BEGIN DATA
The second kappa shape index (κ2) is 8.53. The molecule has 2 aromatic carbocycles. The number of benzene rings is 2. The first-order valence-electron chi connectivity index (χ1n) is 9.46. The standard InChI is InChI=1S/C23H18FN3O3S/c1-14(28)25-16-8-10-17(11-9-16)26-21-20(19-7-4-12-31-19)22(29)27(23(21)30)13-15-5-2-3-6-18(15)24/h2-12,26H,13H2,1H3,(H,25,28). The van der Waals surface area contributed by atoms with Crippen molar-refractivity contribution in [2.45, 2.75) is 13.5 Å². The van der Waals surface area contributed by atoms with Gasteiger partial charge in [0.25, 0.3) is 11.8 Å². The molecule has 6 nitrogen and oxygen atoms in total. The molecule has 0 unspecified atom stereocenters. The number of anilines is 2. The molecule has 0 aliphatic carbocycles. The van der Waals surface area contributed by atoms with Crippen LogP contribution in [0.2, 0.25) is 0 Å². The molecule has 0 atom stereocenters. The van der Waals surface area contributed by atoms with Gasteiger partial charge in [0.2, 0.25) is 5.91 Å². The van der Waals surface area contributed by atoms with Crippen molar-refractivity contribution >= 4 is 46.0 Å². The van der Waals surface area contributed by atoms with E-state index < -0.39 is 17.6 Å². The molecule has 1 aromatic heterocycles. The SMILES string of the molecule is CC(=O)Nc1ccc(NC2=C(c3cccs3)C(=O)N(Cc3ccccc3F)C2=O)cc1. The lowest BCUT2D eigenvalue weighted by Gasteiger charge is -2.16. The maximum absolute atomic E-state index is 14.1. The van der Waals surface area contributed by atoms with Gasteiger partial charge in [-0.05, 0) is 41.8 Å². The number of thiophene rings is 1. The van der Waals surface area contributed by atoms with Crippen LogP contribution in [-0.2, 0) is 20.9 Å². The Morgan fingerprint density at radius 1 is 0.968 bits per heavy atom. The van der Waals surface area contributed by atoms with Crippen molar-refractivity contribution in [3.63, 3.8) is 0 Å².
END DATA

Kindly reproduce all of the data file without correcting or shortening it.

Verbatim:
The second kappa shape index (κ2) is 8.53. The molecule has 2 aromatic carbocycles. The number of benzene rings is 2. The first-order valence-electron chi connectivity index (χ1n) is 9.46. The standard InChI is InChI=1S/C23H18FN3O3S/c1-14(28)25-16-8-10-17(11-9-16)26-21-20(19-7-4-12-31-19)22(29)27(23(21)30)13-15-5-2-3-6-18(15)24/h2-12,26H,13H2,1H3,(H,25,28). The van der Waals surface area contributed by atoms with Crippen molar-refractivity contribution in [2.45, 2.75) is 13.5 Å². The van der Waals surface area contributed by atoms with Gasteiger partial charge in [0.25, 0.3) is 11.8 Å². The molecule has 6 nitrogen and oxygen atoms in total. The molecule has 0 unspecified atom stereocenters. The number of anilines is 2. The molecule has 0 aliphatic carbocycles. The van der Waals surface area contributed by atoms with Crippen LogP contribution in [0.2, 0.25) is 0 Å². The molecule has 0 atom stereocenters. The van der Waals surface area contributed by atoms with Gasteiger partial charge in [0.2, 0.25) is 5.91 Å². The van der Waals surface area contributed by atoms with Crippen molar-refractivity contribution >= 4 is 46.0 Å². The van der Waals surface area contributed by atoms with E-state index < -0.39 is 17.6 Å². The molecule has 1 aromatic heterocycles. The SMILES string of the molecule is CC(=O)Nc1ccc(NC2=C(c3cccs3)C(=O)N(Cc3ccccc3F)C2=O)cc1. The lowest BCUT2D eigenvalue weighted by Gasteiger charge is -2.16. The maximum absolute atomic E-state index is 14.1. The van der Waals surface area contributed by atoms with Gasteiger partial charge in [-0.05, 0) is 41.8 Å². The number of thiophene rings is 1. The van der Waals surface area contributed by atoms with Crippen LogP contribution in [-0.2, 0) is 20.9 Å². The Morgan fingerprint density at radius 1 is 0.968 bits per heavy atom. The van der Waals surface area contributed by atoms with Crippen molar-refractivity contribution in [3.63, 3.8) is 0 Å².